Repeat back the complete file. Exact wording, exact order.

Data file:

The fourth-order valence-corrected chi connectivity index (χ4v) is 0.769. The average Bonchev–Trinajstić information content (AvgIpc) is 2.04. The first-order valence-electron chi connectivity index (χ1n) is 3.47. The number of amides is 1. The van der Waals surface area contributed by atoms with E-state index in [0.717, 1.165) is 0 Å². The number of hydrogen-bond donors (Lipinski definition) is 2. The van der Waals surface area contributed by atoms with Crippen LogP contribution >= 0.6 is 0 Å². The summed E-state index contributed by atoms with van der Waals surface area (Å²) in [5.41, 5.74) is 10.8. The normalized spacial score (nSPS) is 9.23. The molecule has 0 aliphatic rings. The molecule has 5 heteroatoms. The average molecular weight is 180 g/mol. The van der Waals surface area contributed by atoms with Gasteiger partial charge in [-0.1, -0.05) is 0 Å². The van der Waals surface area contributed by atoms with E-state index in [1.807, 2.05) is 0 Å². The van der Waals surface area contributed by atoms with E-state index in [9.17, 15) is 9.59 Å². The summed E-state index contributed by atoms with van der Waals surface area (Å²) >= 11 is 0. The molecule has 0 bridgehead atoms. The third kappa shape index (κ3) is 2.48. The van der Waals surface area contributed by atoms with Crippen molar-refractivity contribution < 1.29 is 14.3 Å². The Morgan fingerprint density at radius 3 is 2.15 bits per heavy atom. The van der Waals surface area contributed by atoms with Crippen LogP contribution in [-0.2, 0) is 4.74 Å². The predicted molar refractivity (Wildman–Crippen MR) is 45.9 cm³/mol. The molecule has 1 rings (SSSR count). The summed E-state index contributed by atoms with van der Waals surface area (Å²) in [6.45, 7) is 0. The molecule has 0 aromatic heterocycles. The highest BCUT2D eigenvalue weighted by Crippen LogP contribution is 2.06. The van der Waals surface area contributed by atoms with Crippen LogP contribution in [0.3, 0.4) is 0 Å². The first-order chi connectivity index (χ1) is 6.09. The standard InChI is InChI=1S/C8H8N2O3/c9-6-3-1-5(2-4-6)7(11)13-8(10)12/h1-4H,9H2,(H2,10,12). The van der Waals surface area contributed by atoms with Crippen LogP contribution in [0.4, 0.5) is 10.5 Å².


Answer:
The fourth-order valence-corrected chi connectivity index (χ4v) is 0.769. The average Bonchev–Trinajstić information content (AvgIpc) is 2.04. The first-order valence-electron chi connectivity index (χ1n) is 3.47. The number of amides is 1. The van der Waals surface area contributed by atoms with E-state index in [0.717, 1.165) is 0 Å². The number of hydrogen-bond donors (Lipinski definition) is 2. The van der Waals surface area contributed by atoms with Crippen LogP contribution >= 0.6 is 0 Å². The summed E-state index contributed by atoms with van der Waals surface area (Å²) in [5.41, 5.74) is 10.8. The normalized spacial score (nSPS) is 9.23. The molecule has 0 aliphatic rings. The molecule has 5 heteroatoms. The average molecular weight is 180 g/mol. The van der Waals surface area contributed by atoms with Gasteiger partial charge in [-0.1, -0.05) is 0 Å². The van der Waals surface area contributed by atoms with E-state index in [1.807, 2.05) is 0 Å². The van der Waals surface area contributed by atoms with E-state index in [9.17, 15) is 9.59 Å². The summed E-state index contributed by atoms with van der Waals surface area (Å²) >= 11 is 0. The molecule has 0 bridgehead atoms. The third kappa shape index (κ3) is 2.48. The van der Waals surface area contributed by atoms with Crippen molar-refractivity contribution < 1.29 is 14.3 Å². The Morgan fingerprint density at radius 3 is 2.15 bits per heavy atom. The van der Waals surface area contributed by atoms with Crippen LogP contribution in [-0.2, 0) is 4.74 Å². The predicted molar refractivity (Wildman–Crippen MR) is 45.9 cm³/mol. The molecule has 1 rings (SSSR count). The summed E-state index contributed by atoms with van der Waals surface area (Å²) in [6.45, 7) is 0. The molecule has 0 aromatic heterocycles. The highest BCUT2D eigenvalue weighted by Crippen LogP contribution is 2.06. The van der Waals surface area contributed by atoms with Crippen LogP contribution in [0.3, 0.4) is 0 Å². The first-order chi connectivity index (χ1) is 6.09. The standard InChI is InChI=1S/C8H8N2O3/c9-6-3-1-5(2-4-6)7(11)13-8(10)12/h1-4H,9H2,(H2,10,12). The van der Waals surface area contributed by atoms with Crippen LogP contribution in [0.4, 0.5) is 10.5 Å².